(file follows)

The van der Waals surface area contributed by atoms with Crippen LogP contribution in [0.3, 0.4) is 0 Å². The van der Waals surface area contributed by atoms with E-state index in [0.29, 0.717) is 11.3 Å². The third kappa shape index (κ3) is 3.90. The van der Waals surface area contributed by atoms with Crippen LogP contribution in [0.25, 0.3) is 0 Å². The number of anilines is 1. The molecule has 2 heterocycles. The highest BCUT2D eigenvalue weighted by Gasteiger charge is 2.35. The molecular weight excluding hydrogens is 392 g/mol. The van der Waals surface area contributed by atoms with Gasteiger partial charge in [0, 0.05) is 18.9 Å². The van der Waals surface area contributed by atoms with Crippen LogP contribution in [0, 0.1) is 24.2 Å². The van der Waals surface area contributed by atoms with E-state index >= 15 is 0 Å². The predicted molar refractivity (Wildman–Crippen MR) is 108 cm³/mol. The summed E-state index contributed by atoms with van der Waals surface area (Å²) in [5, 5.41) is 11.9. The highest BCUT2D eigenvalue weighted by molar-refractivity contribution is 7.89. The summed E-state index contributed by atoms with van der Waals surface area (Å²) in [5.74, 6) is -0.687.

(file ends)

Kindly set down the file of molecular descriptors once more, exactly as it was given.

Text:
The van der Waals surface area contributed by atoms with Crippen LogP contribution in [0.3, 0.4) is 0 Å². The van der Waals surface area contributed by atoms with E-state index in [0.29, 0.717) is 11.3 Å². The third kappa shape index (κ3) is 3.90. The van der Waals surface area contributed by atoms with Crippen LogP contribution in [0.25, 0.3) is 0 Å². The number of anilines is 1. The molecule has 2 heterocycles. The highest BCUT2D eigenvalue weighted by Gasteiger charge is 2.35. The molecular weight excluding hydrogens is 392 g/mol. The van der Waals surface area contributed by atoms with Gasteiger partial charge in [0, 0.05) is 18.9 Å². The van der Waals surface area contributed by atoms with Crippen LogP contribution in [0, 0.1) is 24.2 Å². The van der Waals surface area contributed by atoms with E-state index >= 15 is 0 Å². The predicted molar refractivity (Wildman–Crippen MR) is 108 cm³/mol. The summed E-state index contributed by atoms with van der Waals surface area (Å²) in [5, 5.41) is 11.9. The highest BCUT2D eigenvalue weighted by molar-refractivity contribution is 7.89. The summed E-state index contributed by atoms with van der Waals surface area (Å²) in [5.74, 6) is -0.687.